She cried during Star Wars
and he laughed at her
which made her cry more
turning to lay her cheek
against the cool glass
raindrops on the window
‘Isn’t it precious,’ she thought
lighting a cigarette
and hearing him cough
from across the room
but he’d never tell her to stop
crazy about her grumpy moods
in love with how she exhaled
“Maybe we should get away,” he said
getting up and walking over
kneeling at her feet, and
wrapping his arms about her legs
hearing her reply how she liked
things the way they were, and
feeling her fingers in his hair
Jean only lived to be 26. She takes some criticism some, but who wasn’t immature at 26? I like her because along with the glam, she had humor. This is from one of my favorite movies, Dinner at Eight. Though, the best scene I think got stolen by Marie Dressler.
Here is another fun scene with William Powell in Libeled Lady
When things cool off here, I’ll reprise Harlow with a full piece, for now, a few tastes.
Pre-holiday busyness and NaNoWriMo lagging, with a desire not to let this feature get further behind, led to this quickie post, with some actresses I had not seen before, 2 in films available now on YouTube, which is always nice to find. Kay Kendall’s Les Girls has clips on YT, and is available on Amazon Prime.
Carole Lombard was stunning. Dazzling. Bombshell? Most assuredly.
According to some, she was the highest paid actress in the late 1930’s. But the film I keep coming back to, the one I want to see again is My Man Godfrey (1936) with William Powell. I was mesmerized. I fell in love for the hour and one half that she was on the screen. It wasn’t for her platinum blonde hair. It was for her eyes and her smile, and most notably, she made me laugh.
“You’re a big game hunter, not a philosopher. Who cares how a jaguar feels?”
“Perhaps the jaguar does,” observed Whitney.
The Most Dangerous Game, by Richard Connell
I am an avid reader and listener of James Patrick at CinemaShame . It’s a great website with a concept I can really wrap my teeth around, as I have mentioned before. So I won’t get into that today, but do visit, also on Twitter @CinemaShame. I also have a Twitter account separate from the one where I write my poems which is So Long Holly @movielovebogart.
This year there are monthly prompts at Cinema Shame, and May was no exception, with a buddy prompt, whereby we each hook up with a pal and share our all-time favourite movies, and they choose one from the list that they have not seen before. In this case, I hooked up with Eric Jones at Deacon’s Den, another blog worthy of a read. I get a kick out of his reviews, especially movies I have not seen yet. Many are not in my ‘wheelhouse’ as they say, so they also expand my horizons some. Eric read one of my favourite films, if not my number one fave, The Third Man. His review is live now on his blog.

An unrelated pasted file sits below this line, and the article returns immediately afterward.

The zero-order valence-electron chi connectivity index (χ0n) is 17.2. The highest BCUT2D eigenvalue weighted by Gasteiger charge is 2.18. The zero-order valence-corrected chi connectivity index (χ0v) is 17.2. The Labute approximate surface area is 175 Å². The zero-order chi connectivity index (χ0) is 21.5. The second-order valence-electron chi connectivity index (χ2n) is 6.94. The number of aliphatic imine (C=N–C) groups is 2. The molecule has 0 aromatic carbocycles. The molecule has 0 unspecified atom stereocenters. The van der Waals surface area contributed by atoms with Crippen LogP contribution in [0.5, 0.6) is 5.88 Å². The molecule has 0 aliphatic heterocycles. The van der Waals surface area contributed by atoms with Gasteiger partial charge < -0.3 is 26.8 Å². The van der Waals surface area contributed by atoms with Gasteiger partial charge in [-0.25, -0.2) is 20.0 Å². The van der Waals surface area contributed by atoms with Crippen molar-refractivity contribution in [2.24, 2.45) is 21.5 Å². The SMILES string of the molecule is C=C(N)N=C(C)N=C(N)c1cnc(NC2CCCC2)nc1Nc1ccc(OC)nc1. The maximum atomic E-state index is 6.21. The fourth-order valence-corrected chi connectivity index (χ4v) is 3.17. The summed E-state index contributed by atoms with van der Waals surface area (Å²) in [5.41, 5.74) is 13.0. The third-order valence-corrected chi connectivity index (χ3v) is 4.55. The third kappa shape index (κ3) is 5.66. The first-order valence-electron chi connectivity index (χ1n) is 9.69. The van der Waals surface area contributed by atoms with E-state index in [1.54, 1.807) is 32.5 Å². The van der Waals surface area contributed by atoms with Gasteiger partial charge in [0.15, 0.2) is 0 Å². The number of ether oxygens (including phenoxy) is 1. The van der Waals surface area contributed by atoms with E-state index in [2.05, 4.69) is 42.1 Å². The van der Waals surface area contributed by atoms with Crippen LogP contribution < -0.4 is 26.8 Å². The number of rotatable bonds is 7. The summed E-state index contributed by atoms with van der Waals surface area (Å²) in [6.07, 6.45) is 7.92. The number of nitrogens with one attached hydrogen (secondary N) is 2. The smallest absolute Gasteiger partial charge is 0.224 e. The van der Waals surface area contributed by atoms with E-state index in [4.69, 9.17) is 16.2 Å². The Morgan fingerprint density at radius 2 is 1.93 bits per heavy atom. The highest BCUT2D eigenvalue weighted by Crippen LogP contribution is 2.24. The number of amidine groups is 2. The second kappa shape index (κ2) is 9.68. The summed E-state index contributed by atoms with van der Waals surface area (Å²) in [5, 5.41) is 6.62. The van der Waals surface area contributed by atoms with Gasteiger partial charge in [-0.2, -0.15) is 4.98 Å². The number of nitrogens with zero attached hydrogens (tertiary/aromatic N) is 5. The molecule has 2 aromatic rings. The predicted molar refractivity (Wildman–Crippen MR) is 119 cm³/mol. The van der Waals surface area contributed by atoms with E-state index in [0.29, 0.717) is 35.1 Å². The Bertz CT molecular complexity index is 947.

The film I watched at Eric’s prompting was The Most Dangerous Game from 1932. My first thought as I looked over the IMDB.com listing was ‘how did I never hear about this movie?’ I suppose like most things, it all comes down to money and advertising.
We went to see Solo: A Star Wars Story last week, which prompted us to rent the first three Star Wars films, meaning the three prequels that came out after the dynamic three from the seventies and eighties. I gave each one between 2-21/2 stars each. It doesn’t really matter which was which, as I truly did not enjoy myself except in spots. After we watched Revenge of the Sith, I was so depressed we watched Spaceballs to feel better. But this is not about the Star Wars franchise, this is about Carrie Fisher, who died in December, 2016.
As we return this year to an older feature, ‘Tantalizing Tuesdays’, let’s finish our peek at the work of Greta Garbo we began in December.
I never said, ‘I want to be alone.’ I only said, ‘I want to be left alone.’ There is all the difference.
– Greta Garbo
Mesmerizing. When Greta Garbo is on the screen, it is her eyes I am seeking out, her many-faceted expressions that add so much more to the dialogue than just words. It is more than tactile, innate beauty. There are many people born, as some would say, ‘classically beautiful.’ But there was something else, something I cannot name, coming from inside her.
in my mirror
I do not see what he sees
beauty in the eye
the top brass
still I see only scrappy bits
shadows on the wall
like an old movie